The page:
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Keywords:

  • Vaginal Blood Flow;
  • Laser Doppler;
  • Photoplethysmography;
  • Partner Preference;
  • Apomorphine;
  • Melanotan II

ABSTRACT

Purpose.  This study investigated slow oscillatory rhythms in vaginal blood flow as a physiological marker of female sexual arousal in rodents, human healthy volunteers, and women with female sexual arousal disorder (FSAD).

Materials and Methods.  Vaginal blood flow was measured in urethane-anesthetized rodents using laser Doppler flowmetry, while in humans, vaginal photoplethysmography was used. Acquired data were filtered for frequency analysis in the range of 0.013–2.5 Hz in rodents and 0.01–0.5 Hz in humans. Rodents were assessed for changes in a high frequency range (HF = 0.6–2.5 Hz), and a low frequency range (LF = 0.013–0.6 Hz). Human data were assessed for total spectral power in the entire frequency range.

Results.  During naturally induced arousal (exposure to male), oscillatory rhythms in vaginal blood flow from rodents demonstrated an increase in the ratio of LF oscillations to HF oscillations (LF/HF ratio). Drugs known to induce sexual arousal (apomorphine and melanotan II) were tested in anesthetized rodents. Both compounds induced an increase in the LF/HF ratio. In humans, visual sexual stimulation induced an increase in the total power of slow oscillatory activity in vaginal blood flow in healthy human volunteers. No such increase was observed in women with FSAD.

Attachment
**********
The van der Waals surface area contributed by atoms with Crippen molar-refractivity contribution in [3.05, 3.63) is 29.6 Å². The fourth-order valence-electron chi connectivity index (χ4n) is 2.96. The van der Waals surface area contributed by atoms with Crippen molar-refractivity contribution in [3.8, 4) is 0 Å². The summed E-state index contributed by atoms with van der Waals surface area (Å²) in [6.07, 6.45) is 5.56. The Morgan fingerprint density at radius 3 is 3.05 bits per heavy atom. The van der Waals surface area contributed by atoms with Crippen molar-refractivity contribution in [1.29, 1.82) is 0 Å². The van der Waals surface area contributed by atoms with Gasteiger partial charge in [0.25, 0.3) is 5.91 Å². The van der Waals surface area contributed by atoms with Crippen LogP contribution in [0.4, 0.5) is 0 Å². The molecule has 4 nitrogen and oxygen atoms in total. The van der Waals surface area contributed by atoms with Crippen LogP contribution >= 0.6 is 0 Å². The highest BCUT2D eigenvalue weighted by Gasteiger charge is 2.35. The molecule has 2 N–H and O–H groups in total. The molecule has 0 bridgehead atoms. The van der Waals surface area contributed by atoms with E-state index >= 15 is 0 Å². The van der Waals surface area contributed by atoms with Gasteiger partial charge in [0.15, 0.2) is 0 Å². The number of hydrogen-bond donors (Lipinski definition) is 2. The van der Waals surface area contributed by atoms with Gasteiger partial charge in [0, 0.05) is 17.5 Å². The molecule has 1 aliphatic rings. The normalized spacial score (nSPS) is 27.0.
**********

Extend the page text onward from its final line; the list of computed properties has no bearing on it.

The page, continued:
Conclusions.  This study demonstrated that slow oscillations in vaginal blood flow are correlated with subjective physiological arousal and display diminished responsiveness in women with FSAD. Slow oscillations in vaginal blood flow are entirely independent of vaginal vasocongestion as women with FSAD demonstrated a normal vasocongestion response to visual sexual stimulation. In conditions where rodents would be expected to be sexually aroused, slow oscillations in vaginal blood flow showed a shift from HFs to LFs. This technique will greatly enhance the investigation of female sexual function both clinically and preclinically. Kelly KA, Richards N, Sultana S, Sudworth M, Dawkins T, Hawcock AB, Buchanon T, Casey JH, and Wayman C. I. Slow oscillations in vaginal blood flow: Alterations during sexual arousal in rodents and humans. J Sex Med 2010;7:1074–1087.